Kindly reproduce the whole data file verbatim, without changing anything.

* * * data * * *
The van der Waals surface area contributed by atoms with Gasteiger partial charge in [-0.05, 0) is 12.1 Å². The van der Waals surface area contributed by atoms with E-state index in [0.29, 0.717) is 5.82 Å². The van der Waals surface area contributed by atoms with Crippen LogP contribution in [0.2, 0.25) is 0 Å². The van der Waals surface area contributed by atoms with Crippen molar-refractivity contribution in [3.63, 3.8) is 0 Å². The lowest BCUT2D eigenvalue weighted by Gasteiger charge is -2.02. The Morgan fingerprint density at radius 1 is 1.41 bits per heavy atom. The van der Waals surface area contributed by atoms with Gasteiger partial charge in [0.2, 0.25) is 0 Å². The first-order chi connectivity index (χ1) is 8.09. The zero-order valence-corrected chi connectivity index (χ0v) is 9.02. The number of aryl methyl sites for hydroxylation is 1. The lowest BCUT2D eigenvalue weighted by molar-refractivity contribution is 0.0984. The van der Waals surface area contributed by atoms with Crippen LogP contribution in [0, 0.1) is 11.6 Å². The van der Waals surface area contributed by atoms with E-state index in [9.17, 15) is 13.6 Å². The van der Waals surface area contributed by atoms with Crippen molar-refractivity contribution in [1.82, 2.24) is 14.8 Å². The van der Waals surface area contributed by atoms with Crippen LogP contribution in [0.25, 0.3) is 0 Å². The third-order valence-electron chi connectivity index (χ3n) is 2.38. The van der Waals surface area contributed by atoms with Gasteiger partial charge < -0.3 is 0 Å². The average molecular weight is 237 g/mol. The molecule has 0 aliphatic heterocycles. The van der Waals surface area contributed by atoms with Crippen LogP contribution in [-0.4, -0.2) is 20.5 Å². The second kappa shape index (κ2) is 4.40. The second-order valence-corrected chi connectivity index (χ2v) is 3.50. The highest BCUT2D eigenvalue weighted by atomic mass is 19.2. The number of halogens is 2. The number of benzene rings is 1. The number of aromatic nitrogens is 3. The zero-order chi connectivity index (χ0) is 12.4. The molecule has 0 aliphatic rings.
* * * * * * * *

The van der Waals surface area contributed by atoms with Gasteiger partial charge in [-0.05, 0) is 12.1 Å². The van der Waals surface area contributed by atoms with E-state index in [0.29, 0.717) is 5.82 Å². The van der Waals surface area contributed by atoms with Crippen LogP contribution in [0.2, 0.25) is 0 Å². The van der Waals surface area contributed by atoms with Crippen molar-refractivity contribution in [3.63, 3.8) is 0 Å². The lowest BCUT2D eigenvalue weighted by Gasteiger charge is -2.02. The Morgan fingerprint density at radius 1 is 1.41 bits per heavy atom. The van der Waals surface area contributed by atoms with Gasteiger partial charge in [0.2, 0.25) is 0 Å². The first-order chi connectivity index (χ1) is 8.09. The zero-order valence-corrected chi connectivity index (χ0v) is 9.02. The number of aryl methyl sites for hydroxylation is 1. The lowest BCUT2D eigenvalue weighted by molar-refractivity contribution is 0.0984. The van der Waals surface area contributed by atoms with Crippen LogP contribution in [0, 0.1) is 11.6 Å². The van der Waals surface area contributed by atoms with E-state index in [9.17, 15) is 13.6 Å². The van der Waals surface area contributed by atoms with Crippen molar-refractivity contribution in [1.82, 2.24) is 14.8 Å². The van der Waals surface area contributed by atoms with Crippen LogP contribution in [0.25, 0.3) is 0 Å². The third-order valence-electron chi connectivity index (χ3n) is 2.38. The van der Waals surface area contributed by atoms with Gasteiger partial charge < -0.3 is 0 Å². The average molecular weight is 237 g/mol. The molecule has 0 aliphatic heterocycles. The van der Waals surface area contributed by atoms with Crippen LogP contribution in [-0.4, -0.2) is 20.5 Å². The second kappa shape index (κ2) is 4.40. The second-order valence-corrected chi connectivity index (χ2v) is 3.50. The highest BCUT2D eigenvalue weighted by atomic mass is 19.2. The number of halogens is 2. The number of benzene rings is 1. The number of aromatic nitrogens is 3. The zero-order chi connectivity index (χ0) is 12.4. The molecule has 0 aliphatic rings.